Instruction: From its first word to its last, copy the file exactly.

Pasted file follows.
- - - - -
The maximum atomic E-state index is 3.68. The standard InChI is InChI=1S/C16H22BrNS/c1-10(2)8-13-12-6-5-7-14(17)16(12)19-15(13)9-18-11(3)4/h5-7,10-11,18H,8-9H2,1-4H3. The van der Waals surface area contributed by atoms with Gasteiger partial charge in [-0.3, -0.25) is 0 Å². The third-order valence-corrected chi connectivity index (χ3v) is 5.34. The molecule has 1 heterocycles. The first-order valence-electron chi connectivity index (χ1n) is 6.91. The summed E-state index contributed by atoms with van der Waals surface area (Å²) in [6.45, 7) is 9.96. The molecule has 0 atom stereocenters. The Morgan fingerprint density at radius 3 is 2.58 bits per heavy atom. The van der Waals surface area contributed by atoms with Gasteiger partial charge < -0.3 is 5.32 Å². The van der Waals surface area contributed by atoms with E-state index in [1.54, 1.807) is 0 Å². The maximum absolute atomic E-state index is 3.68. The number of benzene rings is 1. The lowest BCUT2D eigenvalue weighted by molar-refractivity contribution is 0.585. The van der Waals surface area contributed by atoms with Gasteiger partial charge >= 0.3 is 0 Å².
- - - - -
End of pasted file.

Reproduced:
The maximum atomic E-state index is 3.68. The standard InChI is InChI=1S/C16H22BrNS/c1-10(2)8-13-12-6-5-7-14(17)16(12)19-15(13)9-18-11(3)4/h5-7,10-11,18H,8-9H2,1-4H3. The van der Waals surface area contributed by atoms with Gasteiger partial charge in [-0.3, -0.25) is 0 Å². The third-order valence-corrected chi connectivity index (χ3v) is 5.34. The molecule has 1 heterocycles. The first-order valence-electron chi connectivity index (χ1n) is 6.91. The summed E-state index contributed by atoms with van der Waals surface area (Å²) in [6.45, 7) is 9.96. The molecule has 0 atom stereocenters. The Morgan fingerprint density at radius 3 is 2.58 bits per heavy atom. The van der Waals surface area contributed by atoms with Gasteiger partial charge < -0.3 is 5.32 Å². The van der Waals surface area contributed by atoms with E-state index in [1.54, 1.807) is 0 Å². The maximum absolute atomic E-state index is 3.68. The number of benzene rings is 1. The lowest BCUT2D eigenvalue weighted by molar-refractivity contribution is 0.585. The van der Waals surface area contributed by atoms with Gasteiger partial charge >= 0.3 is 0 Å².